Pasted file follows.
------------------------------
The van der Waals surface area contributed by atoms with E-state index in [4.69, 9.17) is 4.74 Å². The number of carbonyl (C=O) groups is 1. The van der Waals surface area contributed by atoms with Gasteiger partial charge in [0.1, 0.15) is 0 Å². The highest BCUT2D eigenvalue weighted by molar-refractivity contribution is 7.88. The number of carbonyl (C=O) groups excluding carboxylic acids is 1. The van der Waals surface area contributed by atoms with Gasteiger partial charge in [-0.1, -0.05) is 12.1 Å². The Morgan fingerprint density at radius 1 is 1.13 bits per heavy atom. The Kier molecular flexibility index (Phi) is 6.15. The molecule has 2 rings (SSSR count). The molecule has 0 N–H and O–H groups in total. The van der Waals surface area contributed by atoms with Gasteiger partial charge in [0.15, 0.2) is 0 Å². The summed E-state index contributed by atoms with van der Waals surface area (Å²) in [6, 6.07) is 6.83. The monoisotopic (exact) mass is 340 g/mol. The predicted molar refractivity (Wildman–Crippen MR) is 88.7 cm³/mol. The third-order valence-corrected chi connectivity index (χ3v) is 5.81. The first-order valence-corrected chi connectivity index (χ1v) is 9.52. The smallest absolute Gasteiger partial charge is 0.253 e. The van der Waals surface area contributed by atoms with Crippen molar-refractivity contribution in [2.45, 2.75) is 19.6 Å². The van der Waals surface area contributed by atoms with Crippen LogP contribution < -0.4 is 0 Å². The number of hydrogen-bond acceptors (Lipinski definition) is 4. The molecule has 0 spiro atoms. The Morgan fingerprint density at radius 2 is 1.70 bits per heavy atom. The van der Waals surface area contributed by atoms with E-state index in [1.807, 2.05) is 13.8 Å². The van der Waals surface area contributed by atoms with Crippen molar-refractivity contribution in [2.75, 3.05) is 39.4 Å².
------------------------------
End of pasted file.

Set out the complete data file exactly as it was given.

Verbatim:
The van der Waals surface area contributed by atoms with E-state index in [4.69, 9.17) is 4.74 Å². The number of carbonyl (C=O) groups is 1. The van der Waals surface area contributed by atoms with Gasteiger partial charge in [0.1, 0.15) is 0 Å². The highest BCUT2D eigenvalue weighted by molar-refractivity contribution is 7.88. The number of carbonyl (C=O) groups excluding carboxylic acids is 1. The van der Waals surface area contributed by atoms with Gasteiger partial charge in [-0.1, -0.05) is 12.1 Å². The Morgan fingerprint density at radius 1 is 1.13 bits per heavy atom. The Kier molecular flexibility index (Phi) is 6.15. The molecule has 2 rings (SSSR count). The molecule has 0 N–H and O–H groups in total. The van der Waals surface area contributed by atoms with Gasteiger partial charge in [0.15, 0.2) is 0 Å². The summed E-state index contributed by atoms with van der Waals surface area (Å²) in [6, 6.07) is 6.83. The monoisotopic (exact) mass is 340 g/mol. The predicted molar refractivity (Wildman–Crippen MR) is 88.7 cm³/mol. The third-order valence-corrected chi connectivity index (χ3v) is 5.81. The first-order valence-corrected chi connectivity index (χ1v) is 9.52. The smallest absolute Gasteiger partial charge is 0.253 e. The van der Waals surface area contributed by atoms with Crippen molar-refractivity contribution in [2.45, 2.75) is 19.6 Å². The van der Waals surface area contributed by atoms with Crippen LogP contribution < -0.4 is 0 Å². The number of hydrogen-bond acceptors (Lipinski definition) is 4. The molecule has 0 spiro atoms. The Morgan fingerprint density at radius 2 is 1.70 bits per heavy atom. The van der Waals surface area contributed by atoms with E-state index in [1.807, 2.05) is 13.8 Å². The van der Waals surface area contributed by atoms with Crippen molar-refractivity contribution in [2.75, 3.05) is 39.4 Å².